County Tyrone is one of the six counties of Ulster in Northern Ireland. In Irish it's Tír Eoghain, the land of Owen, forerunners of the medieval O'Neill ruling dynasty. Tyrone is mostly lowland, with prehistoric sites and interesting small towns created during the 17th century Plantations. It has a long (and nowadays open and peaceful) border with the Republic of Ireland.
- 1 Cookstown has a famously long wide main street, but you come for its prehistoric monuments and the "beetling mill", which put the shine on Ulster linen.
- 2 Ardboe is a small village on Lough Neagh with a 10th century High cross.
- 3 Dungannon is mostly just a commuter town, but The Argory is a mansion from 1820.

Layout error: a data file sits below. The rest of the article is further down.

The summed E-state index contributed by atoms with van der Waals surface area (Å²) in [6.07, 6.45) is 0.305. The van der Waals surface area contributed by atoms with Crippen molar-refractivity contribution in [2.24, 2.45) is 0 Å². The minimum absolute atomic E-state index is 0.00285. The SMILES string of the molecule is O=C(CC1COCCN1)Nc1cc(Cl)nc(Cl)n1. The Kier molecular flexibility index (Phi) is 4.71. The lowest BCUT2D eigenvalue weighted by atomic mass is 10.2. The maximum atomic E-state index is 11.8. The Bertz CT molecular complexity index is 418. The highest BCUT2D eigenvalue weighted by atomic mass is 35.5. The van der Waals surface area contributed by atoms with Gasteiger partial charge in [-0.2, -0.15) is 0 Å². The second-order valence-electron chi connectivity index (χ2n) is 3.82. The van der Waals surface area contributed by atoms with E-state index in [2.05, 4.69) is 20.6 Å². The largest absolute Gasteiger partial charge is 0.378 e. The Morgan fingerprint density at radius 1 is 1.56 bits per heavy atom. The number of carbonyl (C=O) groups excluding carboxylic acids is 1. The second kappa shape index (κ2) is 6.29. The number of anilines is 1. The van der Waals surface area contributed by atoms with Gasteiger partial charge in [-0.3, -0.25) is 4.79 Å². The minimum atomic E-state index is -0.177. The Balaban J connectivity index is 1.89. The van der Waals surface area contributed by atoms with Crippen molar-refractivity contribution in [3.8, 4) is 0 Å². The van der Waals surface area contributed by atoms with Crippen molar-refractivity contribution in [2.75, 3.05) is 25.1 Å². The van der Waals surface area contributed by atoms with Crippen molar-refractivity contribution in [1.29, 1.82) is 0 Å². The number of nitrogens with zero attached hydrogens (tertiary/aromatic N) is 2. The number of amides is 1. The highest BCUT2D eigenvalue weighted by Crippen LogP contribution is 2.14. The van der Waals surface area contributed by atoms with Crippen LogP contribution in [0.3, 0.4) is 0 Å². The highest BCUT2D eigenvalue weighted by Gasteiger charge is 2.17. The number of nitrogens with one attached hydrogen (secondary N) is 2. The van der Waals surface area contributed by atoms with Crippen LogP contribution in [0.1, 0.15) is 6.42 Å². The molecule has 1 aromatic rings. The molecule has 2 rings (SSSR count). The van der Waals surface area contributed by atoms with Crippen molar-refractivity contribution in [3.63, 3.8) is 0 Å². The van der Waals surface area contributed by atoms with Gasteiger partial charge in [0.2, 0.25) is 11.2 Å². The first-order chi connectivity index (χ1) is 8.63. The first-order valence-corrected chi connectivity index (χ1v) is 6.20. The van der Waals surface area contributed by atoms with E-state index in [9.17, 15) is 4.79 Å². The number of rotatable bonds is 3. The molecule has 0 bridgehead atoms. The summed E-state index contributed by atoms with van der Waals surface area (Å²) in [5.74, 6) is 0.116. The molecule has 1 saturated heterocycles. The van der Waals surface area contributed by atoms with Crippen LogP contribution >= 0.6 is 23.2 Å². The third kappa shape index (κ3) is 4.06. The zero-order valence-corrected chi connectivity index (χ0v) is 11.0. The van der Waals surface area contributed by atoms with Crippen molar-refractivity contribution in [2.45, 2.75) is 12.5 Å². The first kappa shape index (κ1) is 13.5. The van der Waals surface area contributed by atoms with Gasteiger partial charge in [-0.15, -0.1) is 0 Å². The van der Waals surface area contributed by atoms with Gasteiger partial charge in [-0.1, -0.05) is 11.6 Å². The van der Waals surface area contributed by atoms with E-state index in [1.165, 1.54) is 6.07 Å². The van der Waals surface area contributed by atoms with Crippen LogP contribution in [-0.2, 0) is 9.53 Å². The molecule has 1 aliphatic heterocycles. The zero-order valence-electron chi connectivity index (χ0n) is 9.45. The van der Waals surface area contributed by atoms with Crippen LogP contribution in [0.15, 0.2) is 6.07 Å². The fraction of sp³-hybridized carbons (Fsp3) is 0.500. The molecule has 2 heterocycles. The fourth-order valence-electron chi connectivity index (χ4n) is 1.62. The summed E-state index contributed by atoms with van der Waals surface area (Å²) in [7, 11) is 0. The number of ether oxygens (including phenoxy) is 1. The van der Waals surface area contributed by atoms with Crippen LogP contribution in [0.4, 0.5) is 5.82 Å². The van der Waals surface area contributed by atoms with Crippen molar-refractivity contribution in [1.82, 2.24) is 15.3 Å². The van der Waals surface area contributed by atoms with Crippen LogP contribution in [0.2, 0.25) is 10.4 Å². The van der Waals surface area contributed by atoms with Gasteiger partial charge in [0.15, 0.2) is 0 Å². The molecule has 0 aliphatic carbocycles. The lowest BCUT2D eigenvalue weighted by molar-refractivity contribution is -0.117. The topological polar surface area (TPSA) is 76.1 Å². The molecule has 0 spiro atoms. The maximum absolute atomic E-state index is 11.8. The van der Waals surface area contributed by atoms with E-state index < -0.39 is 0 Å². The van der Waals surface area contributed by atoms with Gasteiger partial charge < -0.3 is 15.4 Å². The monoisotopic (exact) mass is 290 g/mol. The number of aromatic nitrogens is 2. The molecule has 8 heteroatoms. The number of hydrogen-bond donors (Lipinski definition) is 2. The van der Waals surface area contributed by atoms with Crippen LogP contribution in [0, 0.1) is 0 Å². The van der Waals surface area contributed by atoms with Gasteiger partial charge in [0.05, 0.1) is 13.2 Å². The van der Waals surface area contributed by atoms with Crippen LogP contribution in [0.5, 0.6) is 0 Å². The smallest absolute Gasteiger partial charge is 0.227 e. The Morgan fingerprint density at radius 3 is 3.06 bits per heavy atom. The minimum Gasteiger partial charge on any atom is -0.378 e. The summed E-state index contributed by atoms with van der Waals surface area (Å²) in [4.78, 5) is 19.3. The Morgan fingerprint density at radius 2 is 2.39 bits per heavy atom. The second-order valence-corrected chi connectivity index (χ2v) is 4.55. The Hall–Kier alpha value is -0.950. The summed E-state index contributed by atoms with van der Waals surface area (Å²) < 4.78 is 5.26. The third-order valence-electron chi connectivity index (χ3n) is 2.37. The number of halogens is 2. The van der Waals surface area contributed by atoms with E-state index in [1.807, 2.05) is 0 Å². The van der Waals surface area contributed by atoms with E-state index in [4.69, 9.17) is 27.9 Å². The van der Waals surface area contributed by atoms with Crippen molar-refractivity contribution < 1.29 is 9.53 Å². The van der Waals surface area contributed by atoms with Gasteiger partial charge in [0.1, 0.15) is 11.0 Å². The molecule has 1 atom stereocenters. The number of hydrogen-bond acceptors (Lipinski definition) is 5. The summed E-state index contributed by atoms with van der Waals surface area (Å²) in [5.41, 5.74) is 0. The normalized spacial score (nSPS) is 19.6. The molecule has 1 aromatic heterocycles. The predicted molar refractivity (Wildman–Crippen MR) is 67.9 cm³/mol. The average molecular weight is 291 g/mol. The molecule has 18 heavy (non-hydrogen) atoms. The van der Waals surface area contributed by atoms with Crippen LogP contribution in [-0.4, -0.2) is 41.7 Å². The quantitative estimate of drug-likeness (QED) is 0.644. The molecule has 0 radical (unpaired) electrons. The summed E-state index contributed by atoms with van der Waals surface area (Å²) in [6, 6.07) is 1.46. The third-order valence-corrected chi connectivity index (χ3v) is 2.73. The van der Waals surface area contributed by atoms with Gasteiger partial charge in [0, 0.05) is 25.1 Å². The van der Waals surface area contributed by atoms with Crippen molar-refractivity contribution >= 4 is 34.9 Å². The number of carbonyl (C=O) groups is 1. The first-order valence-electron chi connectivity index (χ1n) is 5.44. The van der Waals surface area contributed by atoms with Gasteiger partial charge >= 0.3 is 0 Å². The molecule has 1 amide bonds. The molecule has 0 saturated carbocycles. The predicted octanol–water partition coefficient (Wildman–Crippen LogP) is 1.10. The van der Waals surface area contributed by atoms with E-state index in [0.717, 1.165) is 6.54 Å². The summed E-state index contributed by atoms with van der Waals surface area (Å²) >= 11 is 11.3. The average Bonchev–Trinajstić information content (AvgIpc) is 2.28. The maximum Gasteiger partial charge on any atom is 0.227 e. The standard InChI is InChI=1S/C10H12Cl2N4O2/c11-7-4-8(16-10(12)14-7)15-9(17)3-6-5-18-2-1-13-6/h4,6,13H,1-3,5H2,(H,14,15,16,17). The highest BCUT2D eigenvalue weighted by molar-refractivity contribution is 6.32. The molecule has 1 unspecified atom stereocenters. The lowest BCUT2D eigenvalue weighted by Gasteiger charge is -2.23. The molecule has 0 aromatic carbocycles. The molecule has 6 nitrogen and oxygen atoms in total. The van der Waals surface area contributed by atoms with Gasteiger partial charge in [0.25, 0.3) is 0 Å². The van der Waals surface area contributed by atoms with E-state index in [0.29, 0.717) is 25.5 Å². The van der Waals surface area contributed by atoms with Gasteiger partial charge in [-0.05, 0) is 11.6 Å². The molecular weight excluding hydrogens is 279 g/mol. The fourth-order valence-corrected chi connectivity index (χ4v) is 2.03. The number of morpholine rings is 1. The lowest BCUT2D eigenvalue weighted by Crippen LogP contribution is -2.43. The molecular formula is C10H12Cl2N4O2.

- 4 Augher is a tiny village along the road from Dungannon to Enniskillen. Royal Spur Castle is a mostly 19th C mansion house not open to the public. Knockmany and Clogher are nearby neolithic sites.
- 5 Omagh is near the Ulster American Folk Park.
- 6 Strabane is where John Dunlap (printer of the US Declaration of Independence) learnt the printing trade.
- 7 Castlederg is a village at the base of a knuckle of Tyrone projecting into Donegal. The castle is a scrap of ruin and you'd only pass through to reach the upland heath and forest to the west.